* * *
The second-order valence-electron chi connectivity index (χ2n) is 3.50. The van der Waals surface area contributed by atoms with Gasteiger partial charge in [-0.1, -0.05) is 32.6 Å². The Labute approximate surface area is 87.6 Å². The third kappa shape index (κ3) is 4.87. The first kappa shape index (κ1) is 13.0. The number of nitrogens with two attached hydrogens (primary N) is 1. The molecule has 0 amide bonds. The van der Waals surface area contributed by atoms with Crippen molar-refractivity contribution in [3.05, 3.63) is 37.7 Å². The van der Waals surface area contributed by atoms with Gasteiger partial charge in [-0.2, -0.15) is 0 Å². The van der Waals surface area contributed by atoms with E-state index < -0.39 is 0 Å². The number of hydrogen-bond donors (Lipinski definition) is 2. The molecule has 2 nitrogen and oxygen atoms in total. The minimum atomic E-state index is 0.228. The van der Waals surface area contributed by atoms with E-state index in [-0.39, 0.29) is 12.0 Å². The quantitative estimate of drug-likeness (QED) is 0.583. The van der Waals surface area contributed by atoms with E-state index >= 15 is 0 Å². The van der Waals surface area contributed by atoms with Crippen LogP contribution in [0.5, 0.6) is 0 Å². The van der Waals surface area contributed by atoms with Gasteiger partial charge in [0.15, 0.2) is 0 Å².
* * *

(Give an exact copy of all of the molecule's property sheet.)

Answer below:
The second-order valence-electron chi connectivity index (χ2n) is 3.50. The van der Waals surface area contributed by atoms with Gasteiger partial charge in [-0.1, -0.05) is 32.6 Å². The Labute approximate surface area is 87.6 Å². The third kappa shape index (κ3) is 4.87. The first kappa shape index (κ1) is 13.0. The number of nitrogens with two attached hydrogens (primary N) is 1. The molecule has 0 amide bonds. The van der Waals surface area contributed by atoms with Crippen molar-refractivity contribution in [3.05, 3.63) is 37.7 Å². The van der Waals surface area contributed by atoms with Gasteiger partial charge in [-0.2, -0.15) is 0 Å². The van der Waals surface area contributed by atoms with E-state index < -0.39 is 0 Å². The number of hydrogen-bond donors (Lipinski definition) is 2. The molecule has 2 nitrogen and oxygen atoms in total. The minimum atomic E-state index is 0.228. The van der Waals surface area contributed by atoms with E-state index in [-0.39, 0.29) is 12.0 Å². The quantitative estimate of drug-likeness (QED) is 0.583. The van der Waals surface area contributed by atoms with E-state index >= 15 is 0 Å². The van der Waals surface area contributed by atoms with Crippen LogP contribution in [0.5, 0.6) is 0 Å². The van der Waals surface area contributed by atoms with Gasteiger partial charge in [0.15, 0.2) is 0 Å².